How Not To Major in the Minor – Key Issues Arising From Recent Cashless Directive

How Not To Major in the Minor – Key Issues Arising From Recent Cashless Directive

If you have been on social media for the past 48 hours, you would have thought a national emergency the scale of a hurricane has just occurred. This is on back of the reaction of Nigerians to the publication of the circular by the CBN to deposit money banks that they should begin the implementation of the processing charge on lodgments alongside the existing processing charge on withdrawals within 24 hours.

After taking some time to observe the reactions online and seeing the gross misrepresentations of facts and lack of understanding of the issues, I concluded that Nigerians actually are good at majoring on the minor while avoiding totally the weightier matters. Nigerians have been so focused on the CBN charge on deposits when in reality they should have been more focused on the additional tax they will now have to incur on electronic transactions. On the 17th September 2019, the Central Bank of Nigeria (CBN) released two circulars. The first circular was titled "Re: Implementation of the Cash Policy". This was the one generating the heated debate online. Somehow it was lost on many that the use of the abbreviation "re" which means "with regards to" presupposes that this was just the continuation of an existing regulatory conversation. Well, as I came to find out much later many of those screaming online were yet to see the actual CBN circular or read it. Their reactions were based on what their favourite social media influencers were saying about the policy.

The second one was titled "Review of Process For Merchants Collections on Electronic Payment". Now, this, in my opinion, was the real deal. The circular prescribed two regulatory reviews.

  1. Banks shall unbundle merchant settlement amounts and charge applicable taxes and duties on individual transactions as stipulated by regulations and
  2. Merchant Service Charges (MSC) has been reviewed downward from 0.75% cap (N1,200.00) to 0.50% cap (N1,000.00)

What does this mean in a nutshell?


Unbundling Merchant Settlement Amounts

Usually, all POS transactions are bundled together irrespective of bank and credited into the merchant's account. By the end of the day when the settlement is done, all transactions are settled as one and charges applied on the aggregate. The keyword in this regulation is "individual transactions". What the CBN is telling banks and operators is to separate each individual transactions and apply charges where necessary. What are these charges? Stamp Duties. In other words, all transactions from N1,000 and above will attract the N50 Stamp Duty charge.

With non-cash transactions totalling over 1 trillion transactions in 2018, 26% of which are POS transactions valued at over N2.3 Trillion, you get the idea that the FG is trying to increase its revenue base.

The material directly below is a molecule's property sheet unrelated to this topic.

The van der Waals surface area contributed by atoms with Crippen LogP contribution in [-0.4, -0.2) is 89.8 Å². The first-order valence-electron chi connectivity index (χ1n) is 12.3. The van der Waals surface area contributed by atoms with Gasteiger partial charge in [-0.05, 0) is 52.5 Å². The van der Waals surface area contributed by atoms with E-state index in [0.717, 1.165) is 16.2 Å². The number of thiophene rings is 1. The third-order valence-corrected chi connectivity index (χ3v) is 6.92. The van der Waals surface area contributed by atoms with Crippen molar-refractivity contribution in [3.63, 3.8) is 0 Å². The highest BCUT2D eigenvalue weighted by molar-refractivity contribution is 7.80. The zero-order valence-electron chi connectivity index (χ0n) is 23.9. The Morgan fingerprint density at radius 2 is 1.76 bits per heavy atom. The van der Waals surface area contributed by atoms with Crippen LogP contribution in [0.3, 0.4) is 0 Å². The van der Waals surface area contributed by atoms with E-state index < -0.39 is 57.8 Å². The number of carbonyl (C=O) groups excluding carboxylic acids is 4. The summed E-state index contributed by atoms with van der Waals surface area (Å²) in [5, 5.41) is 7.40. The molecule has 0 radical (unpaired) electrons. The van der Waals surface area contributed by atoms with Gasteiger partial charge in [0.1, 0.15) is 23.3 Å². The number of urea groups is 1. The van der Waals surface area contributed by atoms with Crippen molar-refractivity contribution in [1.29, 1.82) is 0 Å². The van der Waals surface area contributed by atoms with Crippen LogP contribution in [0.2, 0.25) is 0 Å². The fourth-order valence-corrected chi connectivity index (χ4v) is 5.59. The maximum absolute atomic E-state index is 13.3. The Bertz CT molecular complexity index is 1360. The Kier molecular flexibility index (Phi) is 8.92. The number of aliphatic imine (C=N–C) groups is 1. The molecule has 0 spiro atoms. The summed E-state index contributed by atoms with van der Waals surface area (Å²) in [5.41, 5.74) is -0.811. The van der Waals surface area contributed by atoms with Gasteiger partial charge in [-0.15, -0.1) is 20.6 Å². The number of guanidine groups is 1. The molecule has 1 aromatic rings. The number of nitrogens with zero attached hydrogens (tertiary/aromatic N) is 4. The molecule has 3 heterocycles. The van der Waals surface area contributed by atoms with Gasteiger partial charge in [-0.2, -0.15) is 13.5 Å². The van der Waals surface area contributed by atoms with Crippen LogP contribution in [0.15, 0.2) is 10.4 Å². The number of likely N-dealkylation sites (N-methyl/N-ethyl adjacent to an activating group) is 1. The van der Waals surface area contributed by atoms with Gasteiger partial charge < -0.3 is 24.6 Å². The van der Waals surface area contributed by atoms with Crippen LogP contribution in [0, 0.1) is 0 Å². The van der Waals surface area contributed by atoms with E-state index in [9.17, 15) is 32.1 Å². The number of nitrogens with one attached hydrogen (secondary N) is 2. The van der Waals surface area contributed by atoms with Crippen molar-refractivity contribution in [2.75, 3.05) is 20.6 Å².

The second regulation reduces the cost of Merchant Service Charge (MSC) from 0.75% to 0.50% with a cap of N1,000.00 down from N1,200.00. What this means is that merchants will be charged 33% less on their POS transactions than they used to. Looks nice right? Yes, but when matched with the first regulation on the unbundling of transactions it does not look that nice. In fact, it seems counterproductive. Allow me to explain what I mean.

It will look to some that while the government is enforcing tax on individual transactions, it is also reducing processing cost for merchants. But do the math. The Stamp Duty will be applied on every individual transaction above N1,000.00 So imagine I buy an item worth N1,000.00 I would have to pay to the government an additional N50 as stamp duty. While this charge will be debited to the Merchant, it is safe to assume that the merchant will pass that cost to me the customer. On the other side, the charge the merchant will pay on the N1,000 will reduce from N7.50 to N5.00 (excluding VAT).

In other words, while the merchant has saved N2.50 on my purchase, I will have to cough out N50 extra on mine. Of course, if you're buying something more expensive like N50,000 worth of items, you probably would not mind paying the N50 (while the merchant will have to cough out N250.00 instead of N375). But regardless, seeing that the majority of online transactions will probably fall within the lower end of the value curve, this might actually end up discouraging people from using their cards. A decision to use an alternative payment channel will not stop the charge. As long as Stamp Duty will be charged to the merchant for individual transactions, the merchant will seek to transfer that charge to the customer. In other words, the customer will pay more.

So in my opinion, this is the one issue that should be dominating conversations and not the implementation of another element of a cashless policy that has been on since 2011. Is there a valid case for government to argue for the increase in tax revenue especially seeing the huge shortfall being budgeted revenue and an actual collection? Yes! Is there also a valid case of apathy by Nigerians that they are being over-taxed especially on the back of recent plans to increase the VAT by 50% from 5% to 7.5%? Yes!

So let the real debate begin.